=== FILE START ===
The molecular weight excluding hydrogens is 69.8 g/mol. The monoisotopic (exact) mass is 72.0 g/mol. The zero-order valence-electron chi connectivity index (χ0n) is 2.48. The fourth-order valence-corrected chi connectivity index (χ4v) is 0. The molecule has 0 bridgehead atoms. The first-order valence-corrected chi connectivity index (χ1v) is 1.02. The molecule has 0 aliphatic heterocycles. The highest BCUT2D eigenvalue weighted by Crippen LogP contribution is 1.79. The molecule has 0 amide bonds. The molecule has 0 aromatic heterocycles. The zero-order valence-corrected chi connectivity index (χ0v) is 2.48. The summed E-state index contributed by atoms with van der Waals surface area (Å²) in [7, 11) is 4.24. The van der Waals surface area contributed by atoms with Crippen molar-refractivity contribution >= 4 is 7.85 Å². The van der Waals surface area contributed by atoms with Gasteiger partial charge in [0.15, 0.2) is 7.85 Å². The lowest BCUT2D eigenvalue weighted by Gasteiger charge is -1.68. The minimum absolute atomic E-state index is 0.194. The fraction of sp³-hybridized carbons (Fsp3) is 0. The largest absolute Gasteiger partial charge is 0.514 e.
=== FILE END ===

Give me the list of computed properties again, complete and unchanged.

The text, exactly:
The molecular weight excluding hydrogens is 69.8 g/mol. The monoisotopic (exact) mass is 72.0 g/mol. The zero-order valence-electron chi connectivity index (χ0n) is 2.48. The fourth-order valence-corrected chi connectivity index (χ4v) is 0. The molecule has 0 bridgehead atoms. The first-order valence-corrected chi connectivity index (χ1v) is 1.02. The molecule has 0 aliphatic heterocycles. The highest BCUT2D eigenvalue weighted by Crippen LogP contribution is 1.79. The molecule has 0 amide bonds. The molecule has 0 aromatic heterocycles. The zero-order valence-corrected chi connectivity index (χ0v) is 2.48. The summed E-state index contributed by atoms with van der Waals surface area (Å²) in [7, 11) is 4.24. The van der Waals surface area contributed by atoms with Crippen molar-refractivity contribution >= 4 is 7.85 Å². The van der Waals surface area contributed by atoms with Gasteiger partial charge in [0.15, 0.2) is 7.85 Å². The lowest BCUT2D eigenvalue weighted by Gasteiger charge is -1.68. The minimum absolute atomic E-state index is 0.194. The fraction of sp³-hybridized carbons (Fsp3) is 0. The largest absolute Gasteiger partial charge is 0.514 e.